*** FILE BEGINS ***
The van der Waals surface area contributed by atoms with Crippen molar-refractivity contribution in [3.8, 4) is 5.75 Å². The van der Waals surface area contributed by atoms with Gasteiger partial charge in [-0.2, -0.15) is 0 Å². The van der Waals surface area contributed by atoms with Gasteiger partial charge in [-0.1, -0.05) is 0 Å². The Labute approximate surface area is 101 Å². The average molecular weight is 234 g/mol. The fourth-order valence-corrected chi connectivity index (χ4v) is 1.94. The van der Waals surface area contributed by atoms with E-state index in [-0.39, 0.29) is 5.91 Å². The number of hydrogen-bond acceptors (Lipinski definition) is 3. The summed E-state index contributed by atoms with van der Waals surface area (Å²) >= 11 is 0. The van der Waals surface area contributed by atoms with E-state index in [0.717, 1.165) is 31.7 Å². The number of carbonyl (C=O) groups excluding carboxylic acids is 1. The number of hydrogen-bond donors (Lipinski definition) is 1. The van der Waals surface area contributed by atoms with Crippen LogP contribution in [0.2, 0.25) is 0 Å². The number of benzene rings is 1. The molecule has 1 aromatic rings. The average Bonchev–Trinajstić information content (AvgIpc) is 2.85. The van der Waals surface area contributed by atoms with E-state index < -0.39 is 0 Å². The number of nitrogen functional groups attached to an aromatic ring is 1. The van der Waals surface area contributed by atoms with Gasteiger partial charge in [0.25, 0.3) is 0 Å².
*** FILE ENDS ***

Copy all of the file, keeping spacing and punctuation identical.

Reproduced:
The van der Waals surface area contributed by atoms with Crippen molar-refractivity contribution in [3.8, 4) is 5.75 Å². The van der Waals surface area contributed by atoms with Gasteiger partial charge in [-0.2, -0.15) is 0 Å². The van der Waals surface area contributed by atoms with Gasteiger partial charge in [-0.1, -0.05) is 0 Å². The Labute approximate surface area is 101 Å². The average molecular weight is 234 g/mol. The fourth-order valence-corrected chi connectivity index (χ4v) is 1.94. The van der Waals surface area contributed by atoms with E-state index in [-0.39, 0.29) is 5.91 Å². The number of hydrogen-bond acceptors (Lipinski definition) is 3. The summed E-state index contributed by atoms with van der Waals surface area (Å²) >= 11 is 0. The van der Waals surface area contributed by atoms with E-state index in [0.717, 1.165) is 31.7 Å². The number of carbonyl (C=O) groups excluding carboxylic acids is 1. The number of hydrogen-bond donors (Lipinski definition) is 1. The van der Waals surface area contributed by atoms with Crippen LogP contribution in [0.2, 0.25) is 0 Å². The number of benzene rings is 1. The molecule has 1 aromatic rings. The average Bonchev–Trinajstić information content (AvgIpc) is 2.85. The van der Waals surface area contributed by atoms with E-state index < -0.39 is 0 Å². The number of nitrogen functional groups attached to an aromatic ring is 1. The van der Waals surface area contributed by atoms with Gasteiger partial charge in [0.25, 0.3) is 0 Å².